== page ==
So yes, there are times to divide. But be cautious as you assess those situations, always pursuing and submitting to the wise counsel of others, lest you become needlessly and sinfully divisive.
In fact, one of the sins the apostle Paul says will bar us from the kingdom of God is the sin of being a “reviler” or “slanderer” (1 Corinthians 6:10). A reviler (Greek, loidoros) is someone who tends to use their words to denigrate, demoralize, or simply injure someone else’s reputation. It is division through insult and insinuation, and falls under the category of being a divisive person that is worth dividing from (1 Corinthians 5:11). A reviler is a bully. Don’t be that person. And don’t enable that person.
Ironically, these revilers may see themselves as fighters for unity. They want to promote the unity of “us” by always pointing out the heresy of “them.” Their fight is directed outward, against something, rather than inward, for something. Their version of fighting for unity is to patrol the borders and keep the bad out, rather than focus on the centre and celebrate the good within. They are “bounded set” rather than “centred set” people. This is not the emphasis of homothumadon.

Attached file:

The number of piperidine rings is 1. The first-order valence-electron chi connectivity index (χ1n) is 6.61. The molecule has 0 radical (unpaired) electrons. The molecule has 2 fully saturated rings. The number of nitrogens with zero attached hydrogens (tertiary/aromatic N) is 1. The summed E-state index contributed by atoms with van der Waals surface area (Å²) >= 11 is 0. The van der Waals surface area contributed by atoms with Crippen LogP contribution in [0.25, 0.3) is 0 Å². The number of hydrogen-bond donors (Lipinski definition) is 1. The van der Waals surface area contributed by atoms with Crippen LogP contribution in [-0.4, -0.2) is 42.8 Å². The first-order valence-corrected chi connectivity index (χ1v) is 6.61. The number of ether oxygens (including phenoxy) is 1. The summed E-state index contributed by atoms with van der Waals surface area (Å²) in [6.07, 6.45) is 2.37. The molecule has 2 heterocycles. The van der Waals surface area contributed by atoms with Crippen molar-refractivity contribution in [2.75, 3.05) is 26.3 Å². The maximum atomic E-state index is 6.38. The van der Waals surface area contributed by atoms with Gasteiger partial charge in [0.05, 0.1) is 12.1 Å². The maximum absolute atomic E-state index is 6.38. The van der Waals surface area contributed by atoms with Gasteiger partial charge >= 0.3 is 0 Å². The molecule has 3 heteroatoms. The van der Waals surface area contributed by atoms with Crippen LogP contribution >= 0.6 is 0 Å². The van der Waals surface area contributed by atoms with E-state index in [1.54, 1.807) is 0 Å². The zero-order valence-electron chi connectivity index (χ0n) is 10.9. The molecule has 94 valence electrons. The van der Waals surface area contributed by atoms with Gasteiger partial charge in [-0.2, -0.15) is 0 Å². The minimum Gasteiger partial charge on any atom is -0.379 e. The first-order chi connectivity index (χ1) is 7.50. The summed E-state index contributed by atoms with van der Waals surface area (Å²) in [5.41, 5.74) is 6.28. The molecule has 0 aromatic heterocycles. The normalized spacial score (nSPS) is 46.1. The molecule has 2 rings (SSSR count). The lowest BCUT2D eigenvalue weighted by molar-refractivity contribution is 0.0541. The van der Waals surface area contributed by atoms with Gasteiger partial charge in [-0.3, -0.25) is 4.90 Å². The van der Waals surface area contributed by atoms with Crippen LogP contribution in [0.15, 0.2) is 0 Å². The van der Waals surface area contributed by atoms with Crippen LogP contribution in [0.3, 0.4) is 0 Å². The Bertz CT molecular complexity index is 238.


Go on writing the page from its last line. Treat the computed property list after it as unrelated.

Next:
Alright, in a blog post about unity hopefully I’ve spent enough time talking about division. So now let’s get back to the topic at hand.
Sometimes we make adjustments to our pieces of technology – phones, computers, tablets, etc – and in the process we realize that we haven’t made them better but worse. When that happens, we’re glad there is a way to “restore factory settings.” Sometimes this happens with our Christian life as well. We try to make the church better by becoming hyper-vigilant watchdogs ready to divide whenever we notice someone who appears to be out of sync with our interpretation of theology, ethics, or even style of worship. When we go too far in that direction, it’s time to restore our factory settings. We were made for unity. Aside from the four and very serious situations when it is right to divide, our disposition as parts together in the body of Christ should be a snorting, snarling passion for unity, a vehement rage for oneness. Unity should be our default setting.